Employment agency gets help from immigration Web site, but it’s the only one | NevadaAppeal.com
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Employment agency gets help from immigration Web site, but it’s the only one

Becky Bosshart
Appeal Staff Writer
BRAD HORN/Nevada Appeal Brenda Fagg, branch manager at Westaff in Carson City, uses the Basic Pilot Program in her office Thursday. The program, offered by immigration services, determines if a person is authorized to work in the United States.
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About three times a week, a person not authorized to work in the United States comes looking for a job at Westaff in Carson City.

Branch manager Brenda Fagg takes two forms of identification from each person she interviews at the Carson City employment placement agency. She enters the person’s name, Social Security number and date of birth into the Basic Employment Verification Pilot Program. In about a second, the computer verifies if that person is authorized to work in the United States.

Westaff is the only business in Carson City registered with this free federal program, according to the U.S. Citizenship and Immigration Services.

Researchers from the Pew Hispanic Center estimate that nearly 10 percent of Nevada’s work force consisted of illegal immigrants in 2004, more than double the national figure. With a statewide job base in 2004 of roughly 1.1 million workers, that means about 105,000 workers in Nevada were undocumented that year. Current estimates put the number of illegal workers nationwide as high as 12 million.

If immigration reforms are passed, employers may be forced to use a computer program that verifies the status of employees, such as the one used by Westaff offered at the U.S. Citizenship and Immigration Services Web site. It’s a voluntary program that about 6,000 employers across the country use to verify the work status of potential employees.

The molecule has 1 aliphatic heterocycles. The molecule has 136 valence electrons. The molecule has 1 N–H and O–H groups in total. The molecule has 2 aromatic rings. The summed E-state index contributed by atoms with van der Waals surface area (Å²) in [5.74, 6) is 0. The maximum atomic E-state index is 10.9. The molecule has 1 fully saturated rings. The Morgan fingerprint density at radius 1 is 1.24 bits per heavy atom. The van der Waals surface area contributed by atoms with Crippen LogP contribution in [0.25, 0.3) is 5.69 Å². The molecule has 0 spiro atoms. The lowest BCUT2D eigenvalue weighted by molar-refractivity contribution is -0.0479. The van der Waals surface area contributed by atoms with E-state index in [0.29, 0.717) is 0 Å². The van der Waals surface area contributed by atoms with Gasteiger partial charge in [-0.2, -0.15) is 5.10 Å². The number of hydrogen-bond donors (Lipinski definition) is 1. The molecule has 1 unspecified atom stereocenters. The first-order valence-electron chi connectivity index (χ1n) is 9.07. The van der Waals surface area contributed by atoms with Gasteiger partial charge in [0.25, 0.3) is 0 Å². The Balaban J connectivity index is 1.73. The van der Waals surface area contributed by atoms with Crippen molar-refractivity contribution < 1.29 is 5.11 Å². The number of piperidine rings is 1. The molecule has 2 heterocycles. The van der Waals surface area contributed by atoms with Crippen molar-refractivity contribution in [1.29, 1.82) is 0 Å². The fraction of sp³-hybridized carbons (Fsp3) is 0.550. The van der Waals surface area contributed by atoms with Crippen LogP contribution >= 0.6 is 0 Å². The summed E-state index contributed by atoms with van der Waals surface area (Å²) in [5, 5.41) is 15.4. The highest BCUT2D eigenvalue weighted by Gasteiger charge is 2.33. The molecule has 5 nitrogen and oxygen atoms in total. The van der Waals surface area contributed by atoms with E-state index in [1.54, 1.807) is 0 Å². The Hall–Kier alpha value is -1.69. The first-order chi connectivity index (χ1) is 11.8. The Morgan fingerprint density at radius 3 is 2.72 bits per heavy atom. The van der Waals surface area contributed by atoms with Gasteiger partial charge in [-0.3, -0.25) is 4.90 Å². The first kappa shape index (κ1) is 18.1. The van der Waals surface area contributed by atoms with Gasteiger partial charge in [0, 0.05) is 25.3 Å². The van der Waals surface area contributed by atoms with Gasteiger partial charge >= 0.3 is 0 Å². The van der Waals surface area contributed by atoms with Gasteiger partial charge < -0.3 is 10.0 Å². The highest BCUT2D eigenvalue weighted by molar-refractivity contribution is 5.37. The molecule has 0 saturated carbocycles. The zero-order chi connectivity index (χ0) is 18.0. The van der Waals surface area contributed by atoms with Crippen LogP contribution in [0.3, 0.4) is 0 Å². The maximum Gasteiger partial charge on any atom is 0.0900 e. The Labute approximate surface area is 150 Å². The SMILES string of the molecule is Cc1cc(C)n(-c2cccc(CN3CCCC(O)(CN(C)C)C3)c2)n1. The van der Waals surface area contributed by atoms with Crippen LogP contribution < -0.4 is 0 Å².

Some businesses use an employment screening company, like Employer Lynx, of Carson City.

Other employers just make copies of identification cards and file them away. They don’t verify the numbers, which is required by Federal immigration law.

“This (computer) program has taken the subjectiveness out of it,” Fagg said. “It’s clear whether or not someone is authorized to work in the United States.”

Before, Westaff employees had to compare the ID to a picture in a book. Some fakes are pretty obvious. Others aren’t.

In her five years with Westaff, Fagg has seen many fake IDs.

“They will use someone’s else’s ID, and you can tell because they don’t look anything like the picture. They’ll cut out the picture and put their own picture on the card. Fake Social Security cards are very common.”

The fake ones don’t have the correct perforated edges. The typeset on the front or back is incorrect. Printing on the front should be raised.

Westaff, which is part of an international publicly traded corporation, checks the work status of an average of 12 people a week, perhaps 800 people a year, Fagg said. About three people a week don’t clear the system.

Fagg gives the person a letter instructing him or her how to clear up a possible problem with the Social Security Administration. Most people don’t ever come back.

“Some people have used an alias for so long they tell you how they are going to take care of it and then you never see them again.”

Fagg said employers cannot plead ignorant of a worker’s status, not when they have so many options open to them.

• Contact reporter Becky Bosshart at bbosshart@nevadaappeal.com or 881-1212.